When I first met Tina*, my future sister-in-law, it was during dinner at a nice restaurant where my fiance, Jesse, had arranged for his family to meet me. Trouble brewed even at that first encounter as Tina knocked over her water glass twice, burped loudly, and chain-smoked. She even asked bluntly, "Why do you guys want to get married? You could just live together."
Shocked, I looked at Jesse, not knowing how to respond to such candor. He smiled, reached for my hand, and said firmly but kindly, "We're getting married because we love each other and want to spend the rest of our lives together." Tina harrumphed. "Oh, please! That'll wear off soon enough. Just wait till you're married."
Life with Tina didn't get easier after Jesse and I married. A month after our wedding, Jesse and I met with his family at a restaurant to celebrate Tina's birthday. When Jesse held my hand during dinner, Tina said sarcastically, "Aren't you guys over that yet?"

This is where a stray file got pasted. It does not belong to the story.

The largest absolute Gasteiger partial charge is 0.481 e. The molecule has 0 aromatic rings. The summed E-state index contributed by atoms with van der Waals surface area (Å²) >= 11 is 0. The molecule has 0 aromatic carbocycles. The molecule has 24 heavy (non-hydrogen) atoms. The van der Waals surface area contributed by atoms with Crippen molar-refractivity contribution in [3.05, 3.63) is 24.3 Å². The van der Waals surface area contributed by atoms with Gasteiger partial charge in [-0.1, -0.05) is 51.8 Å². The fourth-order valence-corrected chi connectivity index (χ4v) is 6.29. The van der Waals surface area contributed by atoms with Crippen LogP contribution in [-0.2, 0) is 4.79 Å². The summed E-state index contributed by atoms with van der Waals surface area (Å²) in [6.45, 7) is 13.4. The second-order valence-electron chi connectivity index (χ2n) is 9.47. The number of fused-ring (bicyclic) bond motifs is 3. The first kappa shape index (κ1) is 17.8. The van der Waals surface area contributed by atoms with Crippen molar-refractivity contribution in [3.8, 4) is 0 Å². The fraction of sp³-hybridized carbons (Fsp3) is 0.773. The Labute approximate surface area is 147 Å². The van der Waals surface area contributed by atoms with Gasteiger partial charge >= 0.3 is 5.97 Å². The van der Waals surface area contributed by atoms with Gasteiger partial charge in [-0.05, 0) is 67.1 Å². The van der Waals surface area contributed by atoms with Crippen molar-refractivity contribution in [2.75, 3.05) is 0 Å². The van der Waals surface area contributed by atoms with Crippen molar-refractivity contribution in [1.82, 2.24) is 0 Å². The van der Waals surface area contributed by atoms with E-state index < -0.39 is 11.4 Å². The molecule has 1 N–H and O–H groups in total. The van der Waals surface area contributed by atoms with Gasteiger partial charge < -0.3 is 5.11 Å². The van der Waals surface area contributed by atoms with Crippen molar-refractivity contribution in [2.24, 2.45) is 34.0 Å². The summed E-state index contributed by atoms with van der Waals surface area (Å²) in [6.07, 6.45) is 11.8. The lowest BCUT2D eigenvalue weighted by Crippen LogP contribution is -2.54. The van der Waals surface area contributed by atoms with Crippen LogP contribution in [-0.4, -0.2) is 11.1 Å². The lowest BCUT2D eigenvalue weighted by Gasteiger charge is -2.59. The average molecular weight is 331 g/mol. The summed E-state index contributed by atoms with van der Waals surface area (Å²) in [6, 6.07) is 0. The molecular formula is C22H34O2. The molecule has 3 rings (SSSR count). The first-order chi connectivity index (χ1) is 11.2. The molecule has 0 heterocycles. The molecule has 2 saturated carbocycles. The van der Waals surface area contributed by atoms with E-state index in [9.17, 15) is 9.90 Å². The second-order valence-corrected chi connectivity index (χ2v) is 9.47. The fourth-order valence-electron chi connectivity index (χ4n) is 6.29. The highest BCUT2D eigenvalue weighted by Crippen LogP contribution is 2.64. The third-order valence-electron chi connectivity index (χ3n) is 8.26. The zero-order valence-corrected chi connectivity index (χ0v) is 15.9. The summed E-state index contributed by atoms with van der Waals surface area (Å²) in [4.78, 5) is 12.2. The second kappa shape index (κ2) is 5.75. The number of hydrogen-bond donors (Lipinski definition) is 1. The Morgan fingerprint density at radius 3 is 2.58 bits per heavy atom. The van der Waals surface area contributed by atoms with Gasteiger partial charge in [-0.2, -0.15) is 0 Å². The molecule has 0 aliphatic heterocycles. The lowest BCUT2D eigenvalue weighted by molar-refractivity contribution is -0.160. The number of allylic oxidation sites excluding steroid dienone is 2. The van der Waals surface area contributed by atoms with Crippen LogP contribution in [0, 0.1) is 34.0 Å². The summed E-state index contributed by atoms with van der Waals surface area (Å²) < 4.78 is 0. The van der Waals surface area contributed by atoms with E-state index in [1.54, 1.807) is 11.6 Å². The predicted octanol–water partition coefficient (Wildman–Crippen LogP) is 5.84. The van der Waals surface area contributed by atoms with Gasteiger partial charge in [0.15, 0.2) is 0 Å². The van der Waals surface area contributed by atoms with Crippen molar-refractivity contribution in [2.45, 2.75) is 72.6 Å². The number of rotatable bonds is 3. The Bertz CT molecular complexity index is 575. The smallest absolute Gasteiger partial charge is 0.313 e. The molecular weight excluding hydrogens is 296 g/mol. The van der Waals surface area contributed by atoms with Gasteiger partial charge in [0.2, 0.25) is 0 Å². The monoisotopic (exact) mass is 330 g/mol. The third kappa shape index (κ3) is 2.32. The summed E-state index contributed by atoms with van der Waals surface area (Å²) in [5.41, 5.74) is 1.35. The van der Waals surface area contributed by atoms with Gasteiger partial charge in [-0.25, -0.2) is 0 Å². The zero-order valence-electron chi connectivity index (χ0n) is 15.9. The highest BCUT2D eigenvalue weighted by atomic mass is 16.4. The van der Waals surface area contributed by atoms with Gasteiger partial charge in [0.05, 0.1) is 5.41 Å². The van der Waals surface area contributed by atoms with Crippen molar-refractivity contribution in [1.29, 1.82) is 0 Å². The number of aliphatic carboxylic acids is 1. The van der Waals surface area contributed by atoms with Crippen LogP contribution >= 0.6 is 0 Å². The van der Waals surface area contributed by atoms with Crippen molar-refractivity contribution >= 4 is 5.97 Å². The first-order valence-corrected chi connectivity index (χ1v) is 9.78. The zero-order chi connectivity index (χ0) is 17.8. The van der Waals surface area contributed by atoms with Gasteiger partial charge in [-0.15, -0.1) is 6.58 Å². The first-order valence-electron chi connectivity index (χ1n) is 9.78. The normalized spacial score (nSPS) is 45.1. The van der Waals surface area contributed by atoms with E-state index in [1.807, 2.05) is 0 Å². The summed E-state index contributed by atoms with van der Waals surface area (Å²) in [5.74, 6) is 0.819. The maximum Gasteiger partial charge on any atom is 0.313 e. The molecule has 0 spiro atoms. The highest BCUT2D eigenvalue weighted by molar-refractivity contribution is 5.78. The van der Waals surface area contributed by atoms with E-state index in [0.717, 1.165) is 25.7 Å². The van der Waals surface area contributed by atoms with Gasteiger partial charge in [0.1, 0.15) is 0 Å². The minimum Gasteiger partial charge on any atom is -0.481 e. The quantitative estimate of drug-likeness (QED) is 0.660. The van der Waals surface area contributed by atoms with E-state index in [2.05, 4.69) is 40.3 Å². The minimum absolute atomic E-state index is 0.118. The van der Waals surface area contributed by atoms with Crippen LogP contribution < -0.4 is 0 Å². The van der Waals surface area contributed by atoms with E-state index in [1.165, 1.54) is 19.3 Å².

Startled, I turned to Jesse, who just smiled as if to say, Okay, it's your turn to explain. When I told Tina Jesse and I believe marriage is for keeps and that we're each other's best friend, she just sniffed. "Get real. Nobody loves like that." She stomped off toward the restroom to smoke a cigarette.
That night I told Jesse heatedly, "I'm sick of your sister—and her attitude. What's wrong with her anyway?" Jesse gently reminded me that none of his family, including Tina, were Christians, as we were. But when he encouraged me to build a friendship with her, I replied angrily, "That's easy for you to say! Guys look at relationships differently." I was realizing that during our wedding ceremony, when I'd vowed to stick with Jesse "for better or for worse," the latter part included his obnoxious sister.1